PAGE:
renege-spanish-residencyLiving in Spain as a resident has become a rarity among Spanish elite sports professionals. This includes Fernando Alonso, Sergio Garcia and Jorge Lorenzo, among others, who have their residence in tax havens such as Switzerland. Rafa Nadal and Alberto Contador (2-time Tour the France winner) on the contrary feel that paying taxes in Spain is a moral obligation.

The Spanish Inland Revenue and a couple of smaller political parties want to stop them from representing Spain internationally.They had already tried to implement this law some month ago but was it thrown out.

“Social scourge”, “tax cheaters”, “lacking in solidarity”, “miserable compatriots” are just some of the adjectives used to define these sports stars who could, if a law proposal succeeds, stop performing for Spain in future. But when is a person considered to be a resident in Spain for tax purpose and how can the tax office invoke residency of a certain individual in Spain so that he is forced to pay taxes on world-wide income? As with many other countries, any person staying in Spain for more than 183 days in a fiscal year (ending 31st Dec.) will be deemed a resident for tax purposes and is obliged to submit a tax return on world wide income. Unlike the UK, the 90-day rule does not apply in Spain but on the contrary other points of connection with the latter country do apply. To make it simple, the criteria used is one the following:

  1. Spending more than 183 days per tax year.
  2. Having the main center of its activities or economical interests, directly or indirectly, in Spain.
  3. For companies, having most of the assets, directly or indirectly, in Spain or when the primary activity is carried out, as well as having the management centers, in Spain.

Nowadays it is extremely complex for the Spanish Inland Revenue (and presumably for other Tax Offices in the EU) to determine when is a person resident in Spain for the simple reason that passports don’t get stamped any longer. But if someone gets a letter from the Inland Revenue saying that they have detected that he/she is a resident for tax purposes and request payment of taxes on worldwide income the onus of proof falls on the tax subject. Showing water and electricity bills of a property in a third country is no longer a valid excuse for the Spanish Inland Revenue which has now increased the proof of residency by demanding a Certificate of Residency issued by the tax authorities of the third country, provided this country is not classed as a tax haven and that it has some form of tax information exchange agreement.

Where this third country is a tax haven the Spanish Inland Revenue will only let the tax suspect off the hook if he/she can prove that they are effectively spending more than 183 days per year in this country. The reason is that foreign taxpayers are being issued with what they consider as a “passive residents card” which does not oblige them to declare any income nor, ultimately, pay any taxes (normally only a small investment easy to comply with, such as lodging a few tens of thousands of Euros in a bank account or buying an apartment).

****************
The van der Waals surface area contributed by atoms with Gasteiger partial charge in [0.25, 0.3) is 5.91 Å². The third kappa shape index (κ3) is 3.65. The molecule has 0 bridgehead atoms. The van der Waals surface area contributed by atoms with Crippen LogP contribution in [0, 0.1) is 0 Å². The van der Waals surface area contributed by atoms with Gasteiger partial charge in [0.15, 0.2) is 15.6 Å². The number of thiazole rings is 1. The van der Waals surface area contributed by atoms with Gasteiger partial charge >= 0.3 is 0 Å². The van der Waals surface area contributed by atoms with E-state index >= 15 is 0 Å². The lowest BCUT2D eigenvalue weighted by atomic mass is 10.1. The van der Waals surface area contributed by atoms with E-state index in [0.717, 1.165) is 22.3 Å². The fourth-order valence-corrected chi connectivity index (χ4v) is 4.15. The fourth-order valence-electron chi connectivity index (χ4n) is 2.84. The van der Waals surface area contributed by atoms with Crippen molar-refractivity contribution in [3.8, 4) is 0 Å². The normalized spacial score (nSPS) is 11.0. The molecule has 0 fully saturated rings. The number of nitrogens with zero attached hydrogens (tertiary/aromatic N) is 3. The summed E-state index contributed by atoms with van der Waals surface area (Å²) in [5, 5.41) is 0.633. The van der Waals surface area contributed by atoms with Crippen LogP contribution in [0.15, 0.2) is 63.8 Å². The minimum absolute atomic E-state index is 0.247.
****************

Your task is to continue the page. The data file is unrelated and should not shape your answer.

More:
If the Spanish Inland Revenue and the Catalan Party CIU (Convergencia I Unio) can convince the Spanish parliament that fellow compatriots dodging taxes is immoral and that consequently they are to be stripped of the Spanish flag on their endorsements we may soon see Fernando Alonso and Sergio Garcia racing and hitting balls, respectively, for Switzerland, Lorenzo riding for Andorra or Pedrosa also riding but for England, leaving the poor(er) Nadal and Contador the burden of…building roads and council tennis courts for their beloved fellow compatriots.

Taxes , , , ,

Serious Concerns About El Patio de Doña Julia

December 10th, 2009

The development known as El Patio de Doña Julia, built by developer Evemarina is poised to become a real mess if our fears are confirmed. The chronology of events leading to Evemarina´s insolvency is known to those involved, except for the fact that the developer may have sold the whole development on the 21st of August 2009 to a company associated with Caja Rural, the savings bank financing the development.

We are naturally very worried, as we represent a large number of clients in El Patio de Doña Julia, most of whom already expressed their desire to pull out of the transaction due to a number of reasons, namely late delivery, faulty construction and presumably a lesser value than that reflected in the contract. So after we sent notice of cancellation (requesting full refund), and we received a letter back from the developer rejecting our demands and intimating that they would pursue our clients, it may soon transpire that the whole development has been handed back to the bank through a sale to a company called “Gestion de Inmuebles Virgen de los Peligros” (which in Spanish means nothing less than Virgin Danger Property Managers), without notifying legitimate purchasers with a valid contract.

Unfortunately Evemarina’s insurer ACC Zurich Insurance also rejected our attempts to cash the insurance policies on grounds that completion –with habitation license- had taken place in a timely manner, that is, before the final date to deliver the units agreed to in the contract. This date has attracted much controversy as it established an discretionary extension that has allowed Evemarina to finalize the works, in our opinion, without breaking the contract (thus preventing our clients to invoke this getaway clause so as to abandon a project for which they no longer had their hearts on).

If the above is confirmed, we can be faced with a scandal of significant proportions as not only Evemarina’s directors, but also the savings bank property management company, could be deemed to have engaged in a fraudulent scheme by selling the same properties twice without refunding the advance payments to the first buyers (in the case of Evemarina), and buying the units knowing that these had already been previously sold on a private purchase contract (in the case of Gestion de Inmuebles Virgen de los Peligros, AKA Caja Rural). This, may I add, will in most countries be construed as a criminal offense punishable with prison terms.

We will post regular updates on this blog post as we obtain fresh information.

Litigation, Property , , , ,